How washing up can damage the environment – and how to lessen its impact

Over the last year, you have probably done more washing up than ever before.

Eating at home for almost every meal for an entire year generates a lot of washing up – but it could be triggering more than exasperation.

Washing your dishes could actually have a negative impact on the environment – thanks to all that running water, and some of the nasties you find in lots of soap and detergent.

Heather Barrigan from MyJobQuote says that if you’re serious about committing to a more eco-conscious lifestyle and reducing your carbon footprint, you might want to take a look at how you’re washing up – and how you can do it differently.

‘If one of your new year’s resolutions is to live an eco-friendlier lifestyle, why not start small and change the way you wash your dishes?,’ asks Heather.

She has handily set out the key issues with washing up, and why exactly it can be so bad for the environment:

Water waste

‘One of the most obvious issues with washing dishes by hand is that it wastes a significant amount of water,’ says Heather.

‘This is because the majority of people tend to leave the hot tap running and fill the sink with hot soapy water, even if they only need to wash one bowl or cup.

‘Using hot water wastes a significant amount of energy, which is not only bad for the environment but is also not great for your bank balance.’

Algae increase

Heather says that the primary pollutant in dishwasher detergents is phosphates – which have actually been banned from laundry detergents, and many brands have removed them from dishwashing detergent.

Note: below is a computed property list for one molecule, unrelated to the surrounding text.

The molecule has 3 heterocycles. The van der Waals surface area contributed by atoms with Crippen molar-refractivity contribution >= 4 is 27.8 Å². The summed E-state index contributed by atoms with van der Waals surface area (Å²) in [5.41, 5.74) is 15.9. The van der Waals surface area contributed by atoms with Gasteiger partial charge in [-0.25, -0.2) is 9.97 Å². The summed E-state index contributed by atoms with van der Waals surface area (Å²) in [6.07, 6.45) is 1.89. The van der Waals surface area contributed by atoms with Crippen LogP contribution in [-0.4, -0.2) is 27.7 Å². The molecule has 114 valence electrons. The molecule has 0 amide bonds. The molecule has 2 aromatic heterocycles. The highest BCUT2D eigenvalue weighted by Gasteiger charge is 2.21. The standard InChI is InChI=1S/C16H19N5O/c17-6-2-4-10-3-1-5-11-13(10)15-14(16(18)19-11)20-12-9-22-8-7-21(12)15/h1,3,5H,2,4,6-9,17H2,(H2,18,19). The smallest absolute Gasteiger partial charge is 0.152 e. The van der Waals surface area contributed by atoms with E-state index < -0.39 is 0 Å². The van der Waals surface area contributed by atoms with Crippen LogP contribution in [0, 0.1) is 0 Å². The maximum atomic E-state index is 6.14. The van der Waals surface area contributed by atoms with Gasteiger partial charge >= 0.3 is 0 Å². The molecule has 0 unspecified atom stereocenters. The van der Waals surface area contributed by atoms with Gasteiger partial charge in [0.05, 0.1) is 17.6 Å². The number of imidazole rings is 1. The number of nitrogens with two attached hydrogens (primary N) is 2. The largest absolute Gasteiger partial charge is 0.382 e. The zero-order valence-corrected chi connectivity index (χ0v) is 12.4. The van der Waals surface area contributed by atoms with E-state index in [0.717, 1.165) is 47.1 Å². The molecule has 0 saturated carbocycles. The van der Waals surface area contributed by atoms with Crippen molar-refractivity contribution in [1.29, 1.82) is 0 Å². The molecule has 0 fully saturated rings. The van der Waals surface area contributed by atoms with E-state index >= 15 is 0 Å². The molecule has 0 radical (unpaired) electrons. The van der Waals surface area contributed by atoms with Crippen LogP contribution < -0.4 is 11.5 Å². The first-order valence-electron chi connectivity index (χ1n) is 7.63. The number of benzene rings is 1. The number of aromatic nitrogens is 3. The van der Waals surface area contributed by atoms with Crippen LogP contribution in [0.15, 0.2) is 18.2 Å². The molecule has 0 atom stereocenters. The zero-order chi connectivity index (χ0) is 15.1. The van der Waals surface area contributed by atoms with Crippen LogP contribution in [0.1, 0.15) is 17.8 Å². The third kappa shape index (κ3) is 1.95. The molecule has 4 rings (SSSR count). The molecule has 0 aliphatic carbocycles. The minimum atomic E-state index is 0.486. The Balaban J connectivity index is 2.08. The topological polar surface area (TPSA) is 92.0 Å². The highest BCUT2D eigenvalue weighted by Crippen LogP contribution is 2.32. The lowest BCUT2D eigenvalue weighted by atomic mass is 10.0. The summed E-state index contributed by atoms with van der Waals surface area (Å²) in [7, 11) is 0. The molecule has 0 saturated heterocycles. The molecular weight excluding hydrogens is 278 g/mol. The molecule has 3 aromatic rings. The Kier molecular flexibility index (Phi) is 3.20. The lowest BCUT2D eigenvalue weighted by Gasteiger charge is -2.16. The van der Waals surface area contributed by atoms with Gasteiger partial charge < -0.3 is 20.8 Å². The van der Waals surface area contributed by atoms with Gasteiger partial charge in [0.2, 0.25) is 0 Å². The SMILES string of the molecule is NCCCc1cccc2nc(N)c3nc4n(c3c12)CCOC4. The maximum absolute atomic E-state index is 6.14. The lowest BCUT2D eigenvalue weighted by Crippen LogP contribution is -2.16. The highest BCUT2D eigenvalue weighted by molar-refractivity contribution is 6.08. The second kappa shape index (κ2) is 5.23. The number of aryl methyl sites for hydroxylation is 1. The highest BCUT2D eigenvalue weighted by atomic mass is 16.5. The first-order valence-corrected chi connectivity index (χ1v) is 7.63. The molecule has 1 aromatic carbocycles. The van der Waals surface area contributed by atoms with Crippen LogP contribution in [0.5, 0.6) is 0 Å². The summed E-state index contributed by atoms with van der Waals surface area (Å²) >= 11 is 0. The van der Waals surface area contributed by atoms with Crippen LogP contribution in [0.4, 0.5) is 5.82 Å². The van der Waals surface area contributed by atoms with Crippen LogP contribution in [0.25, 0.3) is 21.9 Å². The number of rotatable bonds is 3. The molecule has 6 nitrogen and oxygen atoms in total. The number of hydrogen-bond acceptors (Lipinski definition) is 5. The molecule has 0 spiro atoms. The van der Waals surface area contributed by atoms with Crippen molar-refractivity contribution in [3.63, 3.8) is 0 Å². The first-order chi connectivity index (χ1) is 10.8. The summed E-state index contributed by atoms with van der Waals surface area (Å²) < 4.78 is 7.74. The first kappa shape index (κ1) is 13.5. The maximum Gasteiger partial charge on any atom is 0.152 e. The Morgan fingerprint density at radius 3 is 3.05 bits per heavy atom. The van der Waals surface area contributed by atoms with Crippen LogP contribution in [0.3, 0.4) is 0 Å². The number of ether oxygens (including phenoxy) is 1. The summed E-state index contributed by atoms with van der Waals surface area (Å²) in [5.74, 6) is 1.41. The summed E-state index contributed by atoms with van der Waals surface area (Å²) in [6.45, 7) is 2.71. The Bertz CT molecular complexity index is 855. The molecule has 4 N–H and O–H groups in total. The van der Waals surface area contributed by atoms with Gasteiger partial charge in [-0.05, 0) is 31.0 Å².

‘However, some still contain this ingredient,’ she warns, ‘which can cause algal bloom, which involves the rapid increase in algae growth, which can affect the health of both animals and humans.’

So, that’s not great news for the planet or for the health of you and your family.

Species decline

‘Along with phosphates, there are plenty of other dishwasher detergent chemicals which can have a detrimental effect,’ says Heather.

She says that some of these chemicals may not be filtered out at water treatment facilities, meaning they could end up in the ecosystem.

‘This could cause a decline in species of fish and could even cause humans to get ill,’ she adds.

How to wash up in an environmentally friendly way

Heather says there are plenty of ways to wash your dishes in a more eco-friendly manner, but the easiest thing you can do is to use less water.

As Heather said, filling the bowl with hot water just to wash a couple of things is a waste of energy. Instead, try to only fill the bowl with the hot water you will need – and then rinse each item with cold water as you need to – rather than leaving the hot tap running.

Make sure you’re correctly disposing of oil and grease, too.

Here are some more tips from Heather to help you make a difference when you’re washing up:

Invest in a dishwasher

‘One of the best ways to clean your dishes without worrying about water waste is by purchasing a dishwasher,’ says Heather.

‘Modern dishwashers are especially eco-efficient and tend to feature eco settings which enable users to reduce the amount of water and energy used.

‘In contrast to washing by hand, which wastes around 6,000 gallons per year are wasted, smart dishwashers tend to use less than 4.25 gallons per cycle.’

Use environmentally friendly detergent

Choose your products wisely.

Heather suggests reading the ingredients carefully and opt for soaps and detergents that are chemical-free and safe for animals and humans if they end up back in the ecosystem.

Try to look for phosphate-free products which will prevent chemical contamination,’ she says.

‘You should also avoid anything with surfactants, and added preservatives as these can also be poisonous to aquatic life.’

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